This article was originally published on The Conversation. Read the original article.

As the TV Election dominates, what are the local issues?

The TV election debate is , as to be expected, shaped and defined by the personalities and the ‘incidents’ as interpreted by the media commentators.

And, of course, the political leaders (to a greater or lesser extent) play up to this.

But at a local level there is another election campaign taking place. It seems to me that whilst the national media tries to filter those campaigns through their lens of the actions and comments (and latest gossip) of the national leaders, they rarely stop to listen to the stories in local communities.

One of the recurring themes, if you spend time and listen to local residents or local leaders, is the growing impact of the cuts.

So at the local or city level of Manchester (where I live) you can observe at least two different sets of experiences co-existing.

One set of experiences is that which I heard about foyer weeks ago when I sat and listened to parents talk about the invaluable support they were receiving from a national charity that works with families and children. Parents described how supported they felt and how much more confident they, and their children, were as a result.

Why is this important in what is being described by the Government as part of the Northern Powerhouse?

It’s important because many of the public services the families might have relied on are being cut.

The often invisible infrastructure of support for local communities is being cut and replaced by a parallel set of services and agencies. This parallel set of agencies are made up of faith groups, voluntary organisations and charities.

From food banks to working with children and families, we can observe a retreat from the network of services that represented an investment in the needs of children at an early stage in their lives. The Sure Start programme is disappearing and the centres closed, or handed over to the voluntary sector. The investment in schools, with a different set of professionals working alongside teachers is being cut back. Over the next five years the scale and pace of these reductions will increase.

It is this different and parallel set of stories which the TV dominated coverage misses.

It also represents lots of different political choices at the local or city hall level across the country. And it’s a set of choices that is not being discussed in detail. To be sure, we are now starting to hear a different conversation – austerity or not.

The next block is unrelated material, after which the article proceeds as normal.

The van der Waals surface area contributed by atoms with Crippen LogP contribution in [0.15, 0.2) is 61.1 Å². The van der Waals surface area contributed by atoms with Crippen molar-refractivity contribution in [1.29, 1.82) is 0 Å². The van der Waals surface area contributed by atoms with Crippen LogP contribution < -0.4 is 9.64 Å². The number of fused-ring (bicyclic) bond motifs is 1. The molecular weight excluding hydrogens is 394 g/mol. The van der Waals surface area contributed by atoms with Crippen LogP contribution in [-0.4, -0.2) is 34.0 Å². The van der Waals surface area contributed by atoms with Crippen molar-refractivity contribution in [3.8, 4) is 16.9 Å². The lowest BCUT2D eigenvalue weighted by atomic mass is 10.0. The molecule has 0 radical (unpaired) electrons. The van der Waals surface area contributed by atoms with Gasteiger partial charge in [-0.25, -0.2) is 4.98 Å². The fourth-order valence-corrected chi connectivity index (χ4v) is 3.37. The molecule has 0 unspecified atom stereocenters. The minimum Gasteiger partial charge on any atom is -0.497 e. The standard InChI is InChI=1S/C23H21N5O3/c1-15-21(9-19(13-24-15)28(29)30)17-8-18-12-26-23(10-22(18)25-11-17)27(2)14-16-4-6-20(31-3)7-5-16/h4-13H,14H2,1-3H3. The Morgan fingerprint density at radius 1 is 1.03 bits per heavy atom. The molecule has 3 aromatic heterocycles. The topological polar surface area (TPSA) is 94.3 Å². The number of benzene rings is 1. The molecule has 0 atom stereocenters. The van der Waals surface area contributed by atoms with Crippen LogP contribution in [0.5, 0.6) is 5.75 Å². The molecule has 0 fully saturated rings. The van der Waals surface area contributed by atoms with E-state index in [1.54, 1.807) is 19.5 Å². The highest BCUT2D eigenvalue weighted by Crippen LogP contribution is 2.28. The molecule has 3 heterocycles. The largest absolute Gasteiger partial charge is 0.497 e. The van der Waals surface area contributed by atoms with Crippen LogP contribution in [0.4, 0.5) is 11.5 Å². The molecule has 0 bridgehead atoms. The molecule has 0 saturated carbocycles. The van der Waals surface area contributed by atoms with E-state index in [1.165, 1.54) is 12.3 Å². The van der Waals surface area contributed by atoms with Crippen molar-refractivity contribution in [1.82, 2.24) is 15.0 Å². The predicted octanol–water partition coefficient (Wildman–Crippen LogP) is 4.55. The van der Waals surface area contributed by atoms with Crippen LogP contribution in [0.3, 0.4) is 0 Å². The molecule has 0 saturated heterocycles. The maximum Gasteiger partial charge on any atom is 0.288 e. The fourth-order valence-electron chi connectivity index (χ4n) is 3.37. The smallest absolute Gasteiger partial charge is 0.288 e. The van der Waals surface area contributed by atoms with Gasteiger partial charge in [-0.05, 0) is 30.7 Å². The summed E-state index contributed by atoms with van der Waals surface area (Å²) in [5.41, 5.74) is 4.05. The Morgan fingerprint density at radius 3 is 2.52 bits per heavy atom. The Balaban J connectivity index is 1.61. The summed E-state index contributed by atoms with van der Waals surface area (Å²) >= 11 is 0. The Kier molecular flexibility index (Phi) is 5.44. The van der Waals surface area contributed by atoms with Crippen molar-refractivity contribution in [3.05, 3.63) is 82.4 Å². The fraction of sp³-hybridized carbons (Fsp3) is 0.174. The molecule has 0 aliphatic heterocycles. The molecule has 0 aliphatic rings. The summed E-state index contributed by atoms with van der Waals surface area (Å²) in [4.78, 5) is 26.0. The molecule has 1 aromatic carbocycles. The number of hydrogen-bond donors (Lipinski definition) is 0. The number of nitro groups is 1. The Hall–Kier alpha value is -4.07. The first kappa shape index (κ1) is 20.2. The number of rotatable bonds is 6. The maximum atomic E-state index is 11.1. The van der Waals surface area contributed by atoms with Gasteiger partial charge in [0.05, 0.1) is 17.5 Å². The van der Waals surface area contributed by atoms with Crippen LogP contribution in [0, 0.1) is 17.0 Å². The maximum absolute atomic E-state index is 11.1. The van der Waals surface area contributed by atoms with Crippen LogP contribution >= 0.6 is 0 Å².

But how quickly did that get drowned out by who said what and when to the French ambassador, and who leaked what? How soon did the coverage move from the big question to the trivial pursuit questions?

Why we need a different ‘conversation’ before May 7

As the General Election campaign shifts into a different gear – the wall to wall coverage, the on / off TV debates , the post debate analysis and the stage managed events in local high streets for the cameras  – the gap between the politicians and their reference group and the rest of the country will get wider.

The big questions:

  • what was / are the causes of the austerity measures?
  • what has been the immediate impact of the cuts?
  • what is the likely impact over time?

are all ignored and re-framed to meet the particular needs of the mainstream parties.

There are two aspects of this silence or consensus between the parties which should be of concern to all of us.

Firstly, the discussion is almost entirely based on the idea that there is or was no alternative to the austerity measures. The circumstances leading up to the banking crisis of 2007/2008 have been rewritten or reordered. Both mainstream parties shared a view that there should be minimal regulation of the banks. It was a view that was common across the international networks of politicians and financial interests. The Clinton Administration in the US was an enthusiastic supporter of deregulation, as were New Labour and the Conservatives. So there is an important point here: The crisis was not solely New Labour’s nor was it caused by excessive public spending. And as the events of 2007 ( Northern Rock) or 2008 ( Leaman Brothers) slip into the past we are likely to miss-remember what happened and why. 

Secondly , the popular discussion is almost entirely devoid of international comparisons or examples. So that the new Greek Government are presented as unreasonable for wanting to change the deal with the EU, or the demonstrations in Spain are seen as peculiar to  the country rather than illustrative of a different response or a different way of seeing the austerity crisis.

It is this lack of a different conversation which is is of concern. On May 7 in many places there will be local elections too. This is a chance to link the two events. And yet that discussion is not happening. But for a brief moment in the polling station the two will be handed to us to act on. Symbolically we will hold separate ballot papers: one for local councillors and one for the MP. And yet we don’t bring these two together and within a few seconds they are separate again.

How we might link them and what that might mean in framing a different political conversation will be an idea I will return to next week.